I was at Barret Graduate School of Banking in Memphis, TN, last week. It was a great week and I met some fantastic people and instructors from around the country. I was also reminded of something over and over again as I interacted in classrooms throughout the week: picking a bank isn’t as easy at is used to be.
I started working in the banking industry in 2002 as a front-line teller. My initial trainer–and many banking associates after that–drilled into me that banks were all the same in terms of products and services, and the only variable we could control was superior customer service. An individual could visit any bank and expect to have the same options regardless of a bank’s size and sophistication. Sure, size mattered at times because rates were typically more competitive at larger banks, but any community bank could attract customers with the occasional CD special or loan offer. And I have always been told that community banks could use size to their advantage by emphasizing local service from local people who have a vested interest in their community.
I think we’re starting to see a seismic shift in the way people do banking. And that shift is starting to–and will continue to–give community banks more substantial ways to differentiate themselves. Years ago, banks offered checking, savings, and time deposit accounts. They offered home loans, car loans, and small business loans. More recently they started offering ancillary services like insurance, investments, and trust services. But that’s nothing compared to how technology has contributed to the products a traditional bank can offer today: online banking, bill pay, and now mobile banking for smart phones. Person to Person payment (think PayPal) is available at many banks, and bigger banks (Chase, most prominently) are starting to scan checks with smart phones. By this time next year, the biggest banks–and companies like AT&T and Google–will offer consumers the capability to use their phone to make payments instead of the now traditional credit or debit card. Some of this technology will become standard at every bank (i.e. online banking). Other products will probably fade as they are replaced by other, better options (the paper check??). And it matters because banks, especially community banks, will have to determine what fits their vision and their community. Limited budgets and unique markets will force banks to prioritize what they offer and how they offer it. And that will mean you the consumer will have choices to make. You may not be able to walk into a bank and get the product you’ve seen advertised at a different bank. The bank you choose may be the optimal combination of service, product mix, and technology. And, scary as it sounds, you may come to rely on your banker as an expert on technology, at least as it relates to banking.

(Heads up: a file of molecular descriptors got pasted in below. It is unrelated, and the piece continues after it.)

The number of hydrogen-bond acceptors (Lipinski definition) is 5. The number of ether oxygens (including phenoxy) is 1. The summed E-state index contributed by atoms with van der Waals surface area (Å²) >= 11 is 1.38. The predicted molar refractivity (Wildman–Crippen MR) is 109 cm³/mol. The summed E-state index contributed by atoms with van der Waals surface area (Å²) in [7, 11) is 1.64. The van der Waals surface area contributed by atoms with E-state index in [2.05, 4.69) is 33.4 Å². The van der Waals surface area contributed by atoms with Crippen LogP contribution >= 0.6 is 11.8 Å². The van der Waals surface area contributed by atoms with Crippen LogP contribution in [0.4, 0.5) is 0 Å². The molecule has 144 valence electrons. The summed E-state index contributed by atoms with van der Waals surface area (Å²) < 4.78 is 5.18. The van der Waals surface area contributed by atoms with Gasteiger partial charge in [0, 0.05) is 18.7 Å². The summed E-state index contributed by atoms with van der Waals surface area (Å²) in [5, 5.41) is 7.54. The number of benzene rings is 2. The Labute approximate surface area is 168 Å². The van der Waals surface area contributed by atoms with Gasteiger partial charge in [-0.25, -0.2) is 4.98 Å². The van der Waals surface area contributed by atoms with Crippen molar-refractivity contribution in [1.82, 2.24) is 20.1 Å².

I’m curious to hear your thoughts. Have you seen any products or services in the marketplace that interest you? That may be coming soon to a bank near you?? Thanks for the feedback.
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